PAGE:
Kathleen Kendall-Tackett, Ph.D., coauthor of Breastfeeding Made Simple: Seven Natural Laws for Nursing Mothers, puts to rest a few persistent myths.
Myth: Milk flow is determined by diet and sleep.
The real deal: Your milk production is mainly affected by the fullness or emptiness of the breasts — full ones make milk slowly; drained ones do it quickly. Feed frequently to “empty” the breasts, and spend lots of “skin-to-skin” time with baby — it triggers hormones that help you make more milk.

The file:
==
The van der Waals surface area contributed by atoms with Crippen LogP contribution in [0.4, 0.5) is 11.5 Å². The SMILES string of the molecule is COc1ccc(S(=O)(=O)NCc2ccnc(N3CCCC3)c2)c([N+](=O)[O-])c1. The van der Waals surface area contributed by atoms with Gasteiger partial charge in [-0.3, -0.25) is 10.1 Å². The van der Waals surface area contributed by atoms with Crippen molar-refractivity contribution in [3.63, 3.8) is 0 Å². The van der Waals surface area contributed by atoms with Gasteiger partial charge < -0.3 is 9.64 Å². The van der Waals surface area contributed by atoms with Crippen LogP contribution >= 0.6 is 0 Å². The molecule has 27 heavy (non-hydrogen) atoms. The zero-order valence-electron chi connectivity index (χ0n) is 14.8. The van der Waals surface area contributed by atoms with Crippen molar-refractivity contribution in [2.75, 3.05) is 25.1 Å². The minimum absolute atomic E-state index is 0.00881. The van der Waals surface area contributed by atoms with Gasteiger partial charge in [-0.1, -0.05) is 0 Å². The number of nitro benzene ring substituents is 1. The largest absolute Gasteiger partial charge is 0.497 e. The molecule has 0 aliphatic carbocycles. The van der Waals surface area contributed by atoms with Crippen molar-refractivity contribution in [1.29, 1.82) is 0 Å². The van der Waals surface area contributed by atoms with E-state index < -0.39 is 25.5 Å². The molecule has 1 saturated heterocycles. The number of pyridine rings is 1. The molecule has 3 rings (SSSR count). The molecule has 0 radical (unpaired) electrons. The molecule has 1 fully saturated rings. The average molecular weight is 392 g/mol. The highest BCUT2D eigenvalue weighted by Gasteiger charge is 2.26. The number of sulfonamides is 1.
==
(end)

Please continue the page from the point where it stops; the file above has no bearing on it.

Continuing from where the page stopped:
Myth: Ten minutes per breast, every two hours.
The real deal: It’s better to let your milk flow and your baby set the rhythm. Keep in mind that your milk “storage capacity” is determined by glandular tissue — breast size has nothing to do with it.
Myth: Sore nipples are impossible to avoid.
The real deal: Yours will be less tender if they reach the “comfort” zone — the soft tissue at the back of baby’s mouth. To get there, line up her nose and your nipple, her chin touching your breast. When she opens, gently push her upper back to plug her in.